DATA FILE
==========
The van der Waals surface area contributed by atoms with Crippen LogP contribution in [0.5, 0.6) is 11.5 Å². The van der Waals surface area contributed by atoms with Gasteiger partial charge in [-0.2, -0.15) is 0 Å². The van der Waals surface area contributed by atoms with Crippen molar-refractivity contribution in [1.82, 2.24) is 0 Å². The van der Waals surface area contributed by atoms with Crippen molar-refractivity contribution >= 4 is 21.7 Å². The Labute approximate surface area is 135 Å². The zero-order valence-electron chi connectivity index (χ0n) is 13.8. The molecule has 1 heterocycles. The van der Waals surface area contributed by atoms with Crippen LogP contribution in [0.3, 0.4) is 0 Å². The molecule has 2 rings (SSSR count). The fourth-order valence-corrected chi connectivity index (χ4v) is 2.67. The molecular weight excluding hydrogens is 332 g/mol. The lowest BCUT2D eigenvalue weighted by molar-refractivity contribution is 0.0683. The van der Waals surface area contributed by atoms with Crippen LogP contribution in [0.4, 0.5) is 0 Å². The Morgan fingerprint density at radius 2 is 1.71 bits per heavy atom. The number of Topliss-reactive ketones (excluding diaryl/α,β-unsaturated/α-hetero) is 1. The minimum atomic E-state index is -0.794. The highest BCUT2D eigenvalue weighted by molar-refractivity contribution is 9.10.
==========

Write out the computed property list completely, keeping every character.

The van der Waals surface area contributed by atoms with Crippen LogP contribution in [0.5, 0.6) is 11.5 Å². The van der Waals surface area contributed by atoms with Gasteiger partial charge in [-0.2, -0.15) is 0 Å². The van der Waals surface area contributed by atoms with Crippen molar-refractivity contribution in [1.82, 2.24) is 0 Å². The van der Waals surface area contributed by atoms with Crippen molar-refractivity contribution >= 4 is 21.7 Å². The Labute approximate surface area is 135 Å². The zero-order valence-electron chi connectivity index (χ0n) is 13.8. The molecule has 1 heterocycles. The van der Waals surface area contributed by atoms with Crippen LogP contribution in [0.3, 0.4) is 0 Å². The molecule has 2 rings (SSSR count). The fourth-order valence-corrected chi connectivity index (χ4v) is 2.67. The molecular weight excluding hydrogens is 332 g/mol. The lowest BCUT2D eigenvalue weighted by molar-refractivity contribution is 0.0683. The van der Waals surface area contributed by atoms with Crippen LogP contribution in [0.4, 0.5) is 0 Å². The Morgan fingerprint density at radius 2 is 1.71 bits per heavy atom. The number of Topliss-reactive ketones (excluding diaryl/α,β-unsaturated/α-hetero) is 1. The minimum atomic E-state index is -0.794. The highest BCUT2D eigenvalue weighted by molar-refractivity contribution is 9.10.